Medical Backup: Technology Initiatives at the NIH and Johns Hopkins University: Demand Cross-platform, Distributed Backup Solutions
The National Institutes of Health and Johns Hopkins University search for fast, distributed and flexible backup solutions - as well as automated tape libraries - that can function across many operating systems.
To perform their mission effectively, great research institutions must provide their faculties with the best computer technology. It's not surprising then that two of the most prestigious research institutions in America today, the National Institutes of Health (NIH) and Johns Hopkins University, have large-scale initiatives underway to bring the finest and most cost-effective technology to their respective research communities. The NIH has begun a major project to store medical images and make them easily accessible to researchers and physicians treating patients through the NIH's Clinical Center. Meanwhile, a team of network specialists at Johns Hopkins' Milton S. Eisenhower Library is re-organizing and updating the university's research technology to make it state-of-the-art for the new millennium. In both cases, backup and automated tape libraries are important components in the overall strategy.
NIH Uncovers New Knowledge
The goal of the NIH, which is part of the U.S. Department of Health and Human Services, is "to uncover new knowledge that will lead to better health for everyone." Located on a large campus of more than 300 acres in Bethesda, Md., the NIH has recently initiated an archive and retrieval system for medical images as part of the Multi-Modality Radiological Image Processing System (MRIPS) sponsored by the Laboratory of Diagnostic Radiological Research (LDRR). The project is called MARS (the MRIPS Archival and Retrieval System), and several aspects of the project, including the network backup, are managed by Shalom Nevet.
MARS is designed to be both easy to use and as reliable as possible. "We are constantly looking for ways to make MARS fail-safe," explains Nevet, "because the information we are storing is so critical." The MARS project receives copies of all of the CT, MRI, PET, and other scans of patients at the NIH, and losing any of them would not only delay diagnosis and treatment but also cause seriously-ill patients to have to repeat expensive and sometimes uncomfortable procedures. Archiving scans correctly is also important because some patients are treated at the NIH for many years. MARS must be ready to retrieve a series of scans from a particular patient so that physicians and researchers can use the scans to study a whole course of treatment.
Many complex security measures are built into the MARS system to make it reliable. Whenever a medical scan is performed at the NIH, a copy of the scan is sent directly to a buffer on a MARS server running a version of UNIX. The MARS project has several powerful servers running Sun Solaris, SunOS, HP-UX, SGI IRIX, Digital UNIX, and Linux. After it is logged in, the image is sent from the buffer to a RAID array where it may be stored for up to a full day, depending on how close it arrives to the time of the daily backup. Each day's images are held in a separate directory so that they can be easily identified, and currently, about eight gigabytes of new data is accumulated daily.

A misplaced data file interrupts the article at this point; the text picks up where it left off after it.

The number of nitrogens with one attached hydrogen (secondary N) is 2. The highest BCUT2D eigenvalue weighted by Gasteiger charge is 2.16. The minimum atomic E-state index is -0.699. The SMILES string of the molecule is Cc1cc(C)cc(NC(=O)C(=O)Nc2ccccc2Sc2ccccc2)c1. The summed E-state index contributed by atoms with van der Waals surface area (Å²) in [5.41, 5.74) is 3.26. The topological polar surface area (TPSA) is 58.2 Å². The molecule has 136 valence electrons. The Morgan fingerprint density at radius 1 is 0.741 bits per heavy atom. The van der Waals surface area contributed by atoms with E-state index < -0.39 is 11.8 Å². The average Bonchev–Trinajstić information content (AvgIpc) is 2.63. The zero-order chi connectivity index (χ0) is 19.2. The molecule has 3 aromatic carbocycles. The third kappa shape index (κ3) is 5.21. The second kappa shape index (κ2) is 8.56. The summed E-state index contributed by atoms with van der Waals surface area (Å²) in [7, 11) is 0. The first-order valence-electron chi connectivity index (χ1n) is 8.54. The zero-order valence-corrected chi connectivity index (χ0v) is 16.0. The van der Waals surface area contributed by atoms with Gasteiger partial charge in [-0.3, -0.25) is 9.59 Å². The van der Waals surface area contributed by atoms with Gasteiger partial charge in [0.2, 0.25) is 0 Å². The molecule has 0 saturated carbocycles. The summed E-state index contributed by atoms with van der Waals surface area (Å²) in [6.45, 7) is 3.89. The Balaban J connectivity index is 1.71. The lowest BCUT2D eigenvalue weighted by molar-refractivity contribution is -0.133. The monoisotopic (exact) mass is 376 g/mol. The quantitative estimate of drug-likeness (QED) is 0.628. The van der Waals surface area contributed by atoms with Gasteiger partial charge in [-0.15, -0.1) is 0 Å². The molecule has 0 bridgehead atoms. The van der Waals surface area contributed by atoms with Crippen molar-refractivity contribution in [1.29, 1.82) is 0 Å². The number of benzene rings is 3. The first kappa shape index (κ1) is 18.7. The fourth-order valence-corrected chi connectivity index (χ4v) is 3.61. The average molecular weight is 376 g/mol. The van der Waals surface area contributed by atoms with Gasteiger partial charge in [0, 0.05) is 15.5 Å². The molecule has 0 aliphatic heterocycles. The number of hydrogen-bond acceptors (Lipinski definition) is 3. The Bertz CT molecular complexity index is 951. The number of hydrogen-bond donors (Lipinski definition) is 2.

Daily Backup Is Lynch Pin
The daily backup is the lynch pin of the system because it allows the daily set of images to move from the temporary storage of the RAID array to the permanent archival system, which consists of an HSM package and an automated tape library. Once the backup job has run successfully, the image is written to the read-only tape library, which has a current capacity of a terabyte of data. When the archival copy is complete, the image is finally deleted from the RAID array. Researchers can then retrieve images from the automated library for study and manipulation on their own workstations. And if anything goes wrong, MARS has a backup tape in storage.
"As you can see," observes Nevet, "our key strategy is redundancy." At some point every day, MARS has three copies of each image safely stored on its system: one in the temporary storage on the RAID array, one on a backup tape, and one in the archival tape library. Since such a large amount of data moves through the system daily, the backup product has to be reliable. If a backup job should fail, or worse, the backup system become disabled, the RAID array would fill up with images very quickly. In addition, the new scans would not be available from the archive. While the system is under development, the scanners themselves are temporarily storing copies of the images. However, once MARS is thoroughly tested, the archival tape library will be the only source of images other than backup tapes, which, of course, would only be used in emergencies.
Must Process Seamlessly Across Platforms